Monday, January 19, 2009

Mommy Notes

I have long held that part of what makes motherhood so difficult is the unreasonable expectations women are encouraged to live up to. (Brian could write a whole book on the pitifully low expectations of fathers, but that's another post). The idea that having a womb means that I will unequivocally, at every moment, enjoy my children and love the day-to-day task of taking care of them, for me at least, has been something I struggled with. Because, honestly, sometimes parenting is nothing more than a pain in the butt, no matter how cute my girls might be in their self-fashioned superhero costumes or playing Twinkle, Twinkle Little Star on the guitar and moroccas.

A Chronicle of Higher Education article offers us some good news and bad news about parenting, particularly the nature/nurture debate. It's a great article about what the latest in sociology and psychology tell us about parenting, but this was my favorite bit:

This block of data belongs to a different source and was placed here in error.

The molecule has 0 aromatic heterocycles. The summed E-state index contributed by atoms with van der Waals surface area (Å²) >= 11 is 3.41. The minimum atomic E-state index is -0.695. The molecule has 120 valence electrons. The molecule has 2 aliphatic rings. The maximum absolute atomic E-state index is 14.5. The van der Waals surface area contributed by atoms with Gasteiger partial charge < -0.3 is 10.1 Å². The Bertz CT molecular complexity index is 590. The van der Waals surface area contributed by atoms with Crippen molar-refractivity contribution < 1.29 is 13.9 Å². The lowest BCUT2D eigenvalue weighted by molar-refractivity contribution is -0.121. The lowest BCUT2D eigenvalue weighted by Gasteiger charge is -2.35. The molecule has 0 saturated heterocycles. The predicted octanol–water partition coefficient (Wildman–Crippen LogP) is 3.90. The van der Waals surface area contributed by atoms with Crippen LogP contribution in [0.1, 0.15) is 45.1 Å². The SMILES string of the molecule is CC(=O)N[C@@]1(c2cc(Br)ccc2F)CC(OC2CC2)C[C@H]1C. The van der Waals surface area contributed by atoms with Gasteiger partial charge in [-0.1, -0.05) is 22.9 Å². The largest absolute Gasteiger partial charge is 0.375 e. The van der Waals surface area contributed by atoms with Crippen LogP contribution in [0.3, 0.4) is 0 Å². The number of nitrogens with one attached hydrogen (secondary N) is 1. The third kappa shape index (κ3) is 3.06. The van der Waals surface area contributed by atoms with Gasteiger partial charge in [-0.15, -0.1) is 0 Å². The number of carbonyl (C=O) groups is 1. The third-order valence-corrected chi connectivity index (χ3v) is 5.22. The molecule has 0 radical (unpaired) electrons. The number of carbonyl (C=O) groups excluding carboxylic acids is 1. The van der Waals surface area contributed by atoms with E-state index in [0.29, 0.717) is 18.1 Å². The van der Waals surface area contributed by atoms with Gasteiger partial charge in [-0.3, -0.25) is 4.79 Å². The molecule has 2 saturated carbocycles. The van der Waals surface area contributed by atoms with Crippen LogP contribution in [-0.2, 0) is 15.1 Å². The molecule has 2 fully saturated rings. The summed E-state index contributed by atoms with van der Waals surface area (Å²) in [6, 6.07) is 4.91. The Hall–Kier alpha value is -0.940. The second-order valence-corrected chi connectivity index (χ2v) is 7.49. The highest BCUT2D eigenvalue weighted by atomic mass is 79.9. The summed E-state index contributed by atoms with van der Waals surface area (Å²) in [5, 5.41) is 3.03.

According to a study by a team of scholars led by the Nobel Prize-winning psychologist Daniel Kahneman, mothers enjoy child care just a little more than housework, and a lot less than watching television. As an economist, I have to suspect that a major reason for parents' lack of enthusiasm for their role is simply diminishing marginal utility: Average enjoyment of parenting is low because parents are overdoing it.

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